Burnish’s final Character Play is one that we have seen before on Cinder, and that is Kill the Ball. As we learned when we took a closer look at Cinder in one of our previous blog posts, Kill the Ball is fantastically useful for repositioning the ball. Kill the Ball is handy for the ability to punt the ball out to a friendly goal scorer such as Cinder or Ferrite, or perhaps to just launch the ball into dead space to keep it away from dangerous enemy goal scorers.

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Better Put Some Aloe Vera on That

Continuing with the fiery utility piece theme, there are some very handy abilities on the back of Burnish’s card. Firstly, we have Fire Forged, a Character Trait previously seen on Furnace that allows Burnish to ignore the burning condition the first time he suffers it each turn. Remember that Burnish can use Reduction on himself to clear something like the snared condition, and would not suffer the burning condition if Fire Forged had not yet been triggered that turn.

The second Character Trait on Burnish is one of his signature abilities, Reinforced Plating. The Blacksmiths have quite a lot of players with lower [DEF] attributes of [3+] and a couple of DEF [2+] players in Anvil and Hearth. This means that the Blacksmiths can be quite susceptible to enemy Character Plays as their high ARM attributes don’t do anything to protect them. If the Blacksmiths are able to build up a small bank of MP early in a turn, Burnish can become quite resilient to enemy Character Plays since he can pay [1] MP to ignore their effects each time he is hit by one. For example, giving Burnish the ball when playing against the Engineers Guild is a good idea. Providing the Blacksmiths have at least [1] MP, Ballista would be unable to knock Burnish down with Deadbolt in order to cause the ball to scatter. And even if any conditions do get through his Reinforced Plating, Burnish still has Reduction and Fire Forged up his sleeve!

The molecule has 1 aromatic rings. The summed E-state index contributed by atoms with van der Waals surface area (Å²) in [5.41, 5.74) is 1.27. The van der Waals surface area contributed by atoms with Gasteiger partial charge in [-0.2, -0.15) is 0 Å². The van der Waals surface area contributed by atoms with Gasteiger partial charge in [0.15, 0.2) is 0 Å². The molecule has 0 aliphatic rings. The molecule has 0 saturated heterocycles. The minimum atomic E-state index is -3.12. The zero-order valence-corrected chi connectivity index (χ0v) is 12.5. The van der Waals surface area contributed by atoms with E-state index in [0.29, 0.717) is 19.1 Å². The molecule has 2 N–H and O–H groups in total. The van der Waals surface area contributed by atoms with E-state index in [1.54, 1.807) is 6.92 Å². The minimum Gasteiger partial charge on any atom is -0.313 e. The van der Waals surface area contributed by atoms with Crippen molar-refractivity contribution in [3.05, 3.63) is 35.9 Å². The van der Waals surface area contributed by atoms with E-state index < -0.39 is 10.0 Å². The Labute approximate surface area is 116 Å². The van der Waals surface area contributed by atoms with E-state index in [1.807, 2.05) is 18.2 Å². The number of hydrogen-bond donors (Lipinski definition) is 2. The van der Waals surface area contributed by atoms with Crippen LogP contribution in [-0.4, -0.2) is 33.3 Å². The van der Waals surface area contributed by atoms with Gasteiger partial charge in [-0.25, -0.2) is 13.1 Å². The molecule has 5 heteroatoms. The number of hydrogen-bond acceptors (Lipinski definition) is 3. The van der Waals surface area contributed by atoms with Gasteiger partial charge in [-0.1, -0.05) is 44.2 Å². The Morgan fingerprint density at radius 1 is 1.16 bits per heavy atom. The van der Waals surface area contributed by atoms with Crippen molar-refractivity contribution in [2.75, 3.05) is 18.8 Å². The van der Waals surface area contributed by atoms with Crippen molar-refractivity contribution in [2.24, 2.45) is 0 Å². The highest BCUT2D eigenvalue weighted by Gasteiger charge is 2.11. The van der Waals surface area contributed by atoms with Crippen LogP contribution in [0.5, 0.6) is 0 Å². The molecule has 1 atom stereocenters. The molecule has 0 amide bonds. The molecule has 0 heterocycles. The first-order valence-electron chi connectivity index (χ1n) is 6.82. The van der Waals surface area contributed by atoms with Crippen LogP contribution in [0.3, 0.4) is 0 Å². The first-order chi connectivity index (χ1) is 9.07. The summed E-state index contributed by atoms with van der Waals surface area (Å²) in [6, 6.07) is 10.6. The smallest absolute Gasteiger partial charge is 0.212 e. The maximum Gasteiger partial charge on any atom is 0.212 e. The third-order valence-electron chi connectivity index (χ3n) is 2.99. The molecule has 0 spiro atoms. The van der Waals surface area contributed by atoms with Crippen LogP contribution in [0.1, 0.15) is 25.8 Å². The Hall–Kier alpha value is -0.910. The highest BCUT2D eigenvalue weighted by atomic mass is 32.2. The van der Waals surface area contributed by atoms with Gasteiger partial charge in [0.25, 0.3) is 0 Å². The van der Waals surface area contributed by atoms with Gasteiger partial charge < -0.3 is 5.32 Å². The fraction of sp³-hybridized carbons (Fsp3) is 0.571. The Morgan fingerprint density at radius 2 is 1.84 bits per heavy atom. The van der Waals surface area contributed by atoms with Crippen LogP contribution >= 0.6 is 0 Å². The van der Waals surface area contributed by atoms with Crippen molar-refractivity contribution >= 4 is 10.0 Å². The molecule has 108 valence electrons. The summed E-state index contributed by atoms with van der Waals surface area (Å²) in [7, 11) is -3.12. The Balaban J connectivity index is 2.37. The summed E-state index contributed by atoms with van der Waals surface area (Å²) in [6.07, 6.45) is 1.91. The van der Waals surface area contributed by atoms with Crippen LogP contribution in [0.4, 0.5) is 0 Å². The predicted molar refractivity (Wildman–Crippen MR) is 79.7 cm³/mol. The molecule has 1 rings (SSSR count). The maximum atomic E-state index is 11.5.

Then we come to Burnish’s Legendary Play, Covering Fire. As with all Master Blacksmith Legendary Plays, Covering Fire has two parts, one that will always happen and one that will only happen if Burnish is chosen as the Captain for the team. The first part, the one that will always happen, allows Burnish to use one of his Character Plays without spending Influence. Reduction already costs [0] Influence to use but this could mean using Kill the Ball for free or using another Flame Belch. If Burnish is the Captain and has been allocated at least [4] Influence, he could pay Influence to use Flame Belch twice and then use Covering Fire to use Flame Belch a third time!

The second part of Covering Fire, that only triggers when Burnish is the team’s Captain, grants every friendly player within its [6”] aura Reinforced Plating. So, for one turn of a game the entire Blacksmith team can become incredibly resistant to enemy Character Plays, assuming they have the MP to pay to use Reinforced Plating. This is a fantastically useful Legendary Play to use against enemy teams with troublesome offensive Character Plays like Seduced, Puppet Master, Pinned, or Blind.

Between Furnace, Cinder, and Burnish it is possible to present a Blacksmith team that inflicts a lot of the burning condition. As a little hint for our next blog, Burnish’s Apprentice is a player that benefits quite a lot from facing enemy players that are on fire. Make sure to join us again in our next article as we discuss Burnish’s Apprentice! Tell us what you think of the Blacksmith’s Guild so far on our forums, as well as Facebook and Twitter!